|Title||Generations of melt extraction, melt–rock interaction and high-temperature metasomatism preserved in peridotites of the ∼497 Ma Leka ophiolite complex, Norway|
|Publication Type||Journal Article|
|Year of Publication||2015|
|Authors||O’Driscoll B, Walker RJ, Day JMD, Ash RD, J. Daly S|
|Journal||Journal of Petrology|
Ophiolites allow spatial and temporal assessment of the causes and length-scales of upper mantle compositional heterogeneity because they permit field-based observations to be coupled with geochemical investigations of upper mantle lithologies. The ∼497 Ma Leka Ophiolite Complex (Norway) comprises a section of early Palaeozoic (Iapetus) oceanic lithosphere with well-exposed mantle and lower crustal sections and generally low degrees of serpentinization. The Leka upper mantle section is heterogeneous at the centimetre to metre scale, manifested by abundant dunite lenses and sheets in harzburgitic host-rock, especially within ∼500 m of the palaeo Moho. Abundant chromitite (≥60 vol. % Cr-spinel) and pyroxenite lenses and layers also occur in the uppermost 200–300 m of the mantle section. These diverse mantle lithologies probably developed in a suprasubduction-zone (SSZ) setting, as a result of fluid-assisted melt extraction, offering an opportunity to interrogate the nature of chemical heterogeneities developed in such rocks. At ∼497 Ma, the Os isotopic compositions of Leka harzburgites averaged ∼2% more radiogenic than the projected average for abyssal peridotites at that time, yet they exhibit nearly chondritic relative abundances of the highly siderophile elements (HSE). Several of the harzburgites are characterized by low initial 187Os/188Os (<·121), reflecting Proterozoic melt depletion. Preservation of Os isotopic compositions consistent with ancient (<·5 to 2 Ga) melt depletion episodes is a common characteristic of melt-depleted oceanic peridotites. There is no clear evidence that SSZ melt extraction had a discernible impact on the bulk Os isotopic composition of the Iapetus oceanic mantle, as represented by the Leka harzburgites. By contrast, non-harzburgitic lithologies are generally characterized by more radiogenic initial 187Os/188Os and more variable HSE abundances. The dunites, chromitites and pyroxenites of the LOC can be separated into two groups on the basis of their trace element geochemistry and the Re-Os isotope errorchrons that they define, yielding ages of 485 ± 32 Ma and 589 ± 15 Ma, respectively. The former age corresponds, within error, to the accepted age of the ophiolite (497 ± 2 Ma). The meaning of the latter age is uncertain, but possibly corresponds to the early stages of Iapetus opening. The Leka ophiolite reveals the importance of oceanic lithosphere formation processes for mantle heterogeneity at metre to kilometre scales, but also emphasizes the robustness of Os isotopes in recording older melt-depletion events.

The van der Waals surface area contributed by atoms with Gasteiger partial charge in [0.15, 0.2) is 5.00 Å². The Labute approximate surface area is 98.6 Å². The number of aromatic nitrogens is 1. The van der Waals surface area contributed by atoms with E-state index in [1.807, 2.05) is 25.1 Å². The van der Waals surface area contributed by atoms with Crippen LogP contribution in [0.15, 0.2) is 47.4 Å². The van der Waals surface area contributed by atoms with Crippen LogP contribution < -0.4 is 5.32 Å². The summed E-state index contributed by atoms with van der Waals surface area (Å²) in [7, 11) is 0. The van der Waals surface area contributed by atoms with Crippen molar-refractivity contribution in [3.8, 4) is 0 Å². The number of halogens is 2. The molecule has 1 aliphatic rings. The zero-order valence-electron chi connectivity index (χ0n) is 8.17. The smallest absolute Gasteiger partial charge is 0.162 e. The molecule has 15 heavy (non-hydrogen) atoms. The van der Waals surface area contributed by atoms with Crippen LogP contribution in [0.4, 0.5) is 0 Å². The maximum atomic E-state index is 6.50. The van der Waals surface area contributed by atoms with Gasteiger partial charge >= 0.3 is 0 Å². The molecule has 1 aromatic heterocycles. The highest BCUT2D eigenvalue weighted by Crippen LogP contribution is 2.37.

|Short Title||J. Petrol.|